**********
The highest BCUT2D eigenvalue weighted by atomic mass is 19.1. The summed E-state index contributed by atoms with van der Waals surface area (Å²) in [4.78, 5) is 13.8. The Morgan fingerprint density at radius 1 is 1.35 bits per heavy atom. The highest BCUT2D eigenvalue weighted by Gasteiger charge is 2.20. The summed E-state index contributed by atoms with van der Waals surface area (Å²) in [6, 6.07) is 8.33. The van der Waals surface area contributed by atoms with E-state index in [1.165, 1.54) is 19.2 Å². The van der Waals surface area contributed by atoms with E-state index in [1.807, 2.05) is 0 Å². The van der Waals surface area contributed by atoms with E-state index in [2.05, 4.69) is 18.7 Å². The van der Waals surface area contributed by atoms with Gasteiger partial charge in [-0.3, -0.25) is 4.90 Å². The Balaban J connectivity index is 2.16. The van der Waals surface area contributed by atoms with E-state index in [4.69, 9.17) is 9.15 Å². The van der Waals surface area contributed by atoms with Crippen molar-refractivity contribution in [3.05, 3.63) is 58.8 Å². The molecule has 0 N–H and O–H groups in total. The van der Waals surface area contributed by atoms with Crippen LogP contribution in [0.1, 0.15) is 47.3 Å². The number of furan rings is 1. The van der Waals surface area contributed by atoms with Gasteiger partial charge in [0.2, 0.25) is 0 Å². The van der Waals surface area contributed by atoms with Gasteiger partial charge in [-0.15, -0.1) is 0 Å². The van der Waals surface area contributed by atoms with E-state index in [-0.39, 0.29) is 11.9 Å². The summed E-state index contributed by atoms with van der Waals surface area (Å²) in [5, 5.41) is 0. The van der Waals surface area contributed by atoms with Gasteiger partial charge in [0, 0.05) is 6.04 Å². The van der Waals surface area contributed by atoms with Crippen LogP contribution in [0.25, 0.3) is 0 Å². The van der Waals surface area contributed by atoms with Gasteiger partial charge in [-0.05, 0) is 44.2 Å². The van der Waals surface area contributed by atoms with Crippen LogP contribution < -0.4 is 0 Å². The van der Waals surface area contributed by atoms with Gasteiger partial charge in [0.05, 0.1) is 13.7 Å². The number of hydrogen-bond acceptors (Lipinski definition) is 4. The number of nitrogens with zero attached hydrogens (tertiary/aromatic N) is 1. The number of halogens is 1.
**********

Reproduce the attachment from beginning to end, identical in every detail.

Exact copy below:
The highest BCUT2D eigenvalue weighted by atomic mass is 19.1. The summed E-state index contributed by atoms with van der Waals surface area (Å²) in [4.78, 5) is 13.8. The Morgan fingerprint density at radius 1 is 1.35 bits per heavy atom. The highest BCUT2D eigenvalue weighted by Gasteiger charge is 2.20. The summed E-state index contributed by atoms with van der Waals surface area (Å²) in [6, 6.07) is 8.33. The van der Waals surface area contributed by atoms with E-state index in [1.165, 1.54) is 19.2 Å². The van der Waals surface area contributed by atoms with E-state index in [1.807, 2.05) is 0 Å². The van der Waals surface area contributed by atoms with E-state index in [2.05, 4.69) is 18.7 Å². The van der Waals surface area contributed by atoms with Gasteiger partial charge in [-0.3, -0.25) is 4.90 Å². The Balaban J connectivity index is 2.16. The van der Waals surface area contributed by atoms with E-state index in [4.69, 9.17) is 9.15 Å². The van der Waals surface area contributed by atoms with Crippen molar-refractivity contribution in [3.05, 3.63) is 58.8 Å². The molecule has 0 N–H and O–H groups in total. The van der Waals surface area contributed by atoms with Crippen LogP contribution in [0.1, 0.15) is 47.3 Å². The number of furan rings is 1. The van der Waals surface area contributed by atoms with Gasteiger partial charge in [0.2, 0.25) is 0 Å². The van der Waals surface area contributed by atoms with Gasteiger partial charge in [-0.15, -0.1) is 0 Å². The van der Waals surface area contributed by atoms with E-state index in [-0.39, 0.29) is 11.9 Å². The summed E-state index contributed by atoms with van der Waals surface area (Å²) in [5, 5.41) is 0. The van der Waals surface area contributed by atoms with Gasteiger partial charge in [0, 0.05) is 6.04 Å². The van der Waals surface area contributed by atoms with Crippen LogP contribution in [0.25, 0.3) is 0 Å². The van der Waals surface area contributed by atoms with Gasteiger partial charge in [-0.05, 0) is 44.2 Å². The van der Waals surface area contributed by atoms with Crippen LogP contribution < -0.4 is 0 Å². The van der Waals surface area contributed by atoms with Gasteiger partial charge in [0.05, 0.1) is 13.7 Å². The number of hydrogen-bond acceptors (Lipinski definition) is 4. The number of nitrogens with zero attached hydrogens (tertiary/aromatic N) is 1. The number of halogens is 1.